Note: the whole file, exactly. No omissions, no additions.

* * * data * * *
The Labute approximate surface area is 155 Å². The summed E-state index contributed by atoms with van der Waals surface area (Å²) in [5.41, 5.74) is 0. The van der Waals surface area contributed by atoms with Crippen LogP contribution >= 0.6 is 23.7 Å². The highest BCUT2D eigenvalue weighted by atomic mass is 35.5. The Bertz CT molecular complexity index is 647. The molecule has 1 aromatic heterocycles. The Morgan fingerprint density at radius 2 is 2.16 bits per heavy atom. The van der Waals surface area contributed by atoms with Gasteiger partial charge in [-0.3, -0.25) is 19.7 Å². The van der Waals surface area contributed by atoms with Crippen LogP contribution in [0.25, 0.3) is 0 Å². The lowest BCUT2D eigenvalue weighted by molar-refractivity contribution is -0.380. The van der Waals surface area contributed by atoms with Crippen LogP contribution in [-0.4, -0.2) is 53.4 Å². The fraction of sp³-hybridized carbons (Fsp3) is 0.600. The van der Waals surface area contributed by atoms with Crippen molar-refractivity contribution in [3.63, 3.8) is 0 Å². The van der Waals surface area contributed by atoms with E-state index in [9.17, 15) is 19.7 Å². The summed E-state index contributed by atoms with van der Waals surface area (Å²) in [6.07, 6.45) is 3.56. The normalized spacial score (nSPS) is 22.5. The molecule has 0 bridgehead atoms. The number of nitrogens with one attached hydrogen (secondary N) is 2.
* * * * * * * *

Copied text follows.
The Labute approximate surface area is 155 Å². The summed E-state index contributed by atoms with van der Waals surface area (Å²) in [5.41, 5.74) is 0. The van der Waals surface area contributed by atoms with Crippen LogP contribution >= 0.6 is 23.7 Å². The highest BCUT2D eigenvalue weighted by atomic mass is 35.5. The Bertz CT molecular complexity index is 647. The molecule has 1 aromatic heterocycles. The Morgan fingerprint density at radius 2 is 2.16 bits per heavy atom. The van der Waals surface area contributed by atoms with Gasteiger partial charge in [-0.3, -0.25) is 19.7 Å². The van der Waals surface area contributed by atoms with Crippen LogP contribution in [0.25, 0.3) is 0 Å². The lowest BCUT2D eigenvalue weighted by molar-refractivity contribution is -0.380. The van der Waals surface area contributed by atoms with Crippen LogP contribution in [-0.4, -0.2) is 53.4 Å². The fraction of sp³-hybridized carbons (Fsp3) is 0.600. The van der Waals surface area contributed by atoms with Crippen molar-refractivity contribution in [3.63, 3.8) is 0 Å². The van der Waals surface area contributed by atoms with E-state index in [9.17, 15) is 19.7 Å². The summed E-state index contributed by atoms with van der Waals surface area (Å²) in [6.07, 6.45) is 3.56. The normalized spacial score (nSPS) is 22.5. The molecule has 0 bridgehead atoms. The number of nitrogens with one attached hydrogen (secondary N) is 2.